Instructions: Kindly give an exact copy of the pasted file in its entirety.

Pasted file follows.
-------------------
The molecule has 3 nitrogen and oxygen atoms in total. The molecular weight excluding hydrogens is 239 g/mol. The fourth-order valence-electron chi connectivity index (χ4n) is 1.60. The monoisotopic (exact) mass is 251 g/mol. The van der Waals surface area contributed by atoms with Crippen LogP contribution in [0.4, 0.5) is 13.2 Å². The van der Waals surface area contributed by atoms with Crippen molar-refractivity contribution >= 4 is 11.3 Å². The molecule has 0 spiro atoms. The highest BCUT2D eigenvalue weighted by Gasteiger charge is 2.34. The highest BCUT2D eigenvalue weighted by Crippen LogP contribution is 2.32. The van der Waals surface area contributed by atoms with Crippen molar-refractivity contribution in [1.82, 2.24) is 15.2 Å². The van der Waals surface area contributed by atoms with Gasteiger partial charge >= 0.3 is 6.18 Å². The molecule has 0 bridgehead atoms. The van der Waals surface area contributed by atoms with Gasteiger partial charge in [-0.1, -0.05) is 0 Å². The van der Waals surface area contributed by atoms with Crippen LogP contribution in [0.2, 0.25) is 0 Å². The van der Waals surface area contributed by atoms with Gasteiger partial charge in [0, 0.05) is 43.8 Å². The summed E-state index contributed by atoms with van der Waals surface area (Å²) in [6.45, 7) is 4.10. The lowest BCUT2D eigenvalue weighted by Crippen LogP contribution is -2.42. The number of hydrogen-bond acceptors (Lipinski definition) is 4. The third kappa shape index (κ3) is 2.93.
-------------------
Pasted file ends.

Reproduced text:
The molecule has 3 nitrogen and oxygen atoms in total. The molecular weight excluding hydrogens is 239 g/mol. The fourth-order valence-electron chi connectivity index (χ4n) is 1.60. The monoisotopic (exact) mass is 251 g/mol. The van der Waals surface area contributed by atoms with Crippen LogP contribution in [0.4, 0.5) is 13.2 Å². The van der Waals surface area contributed by atoms with Crippen molar-refractivity contribution >= 4 is 11.3 Å². The molecule has 0 spiro atoms. The highest BCUT2D eigenvalue weighted by Gasteiger charge is 2.34. The highest BCUT2D eigenvalue weighted by Crippen LogP contribution is 2.32. The van der Waals surface area contributed by atoms with Crippen molar-refractivity contribution in [1.82, 2.24) is 15.2 Å². The van der Waals surface area contributed by atoms with Gasteiger partial charge >= 0.3 is 6.18 Å². The molecule has 0 bridgehead atoms. The van der Waals surface area contributed by atoms with Gasteiger partial charge in [-0.1, -0.05) is 0 Å². The van der Waals surface area contributed by atoms with Crippen LogP contribution in [0.2, 0.25) is 0 Å². The van der Waals surface area contributed by atoms with Gasteiger partial charge in [0, 0.05) is 43.8 Å². The summed E-state index contributed by atoms with van der Waals surface area (Å²) in [6.45, 7) is 4.10. The lowest BCUT2D eigenvalue weighted by Crippen LogP contribution is -2.42. The number of hydrogen-bond acceptors (Lipinski definition) is 4. The third kappa shape index (κ3) is 2.93.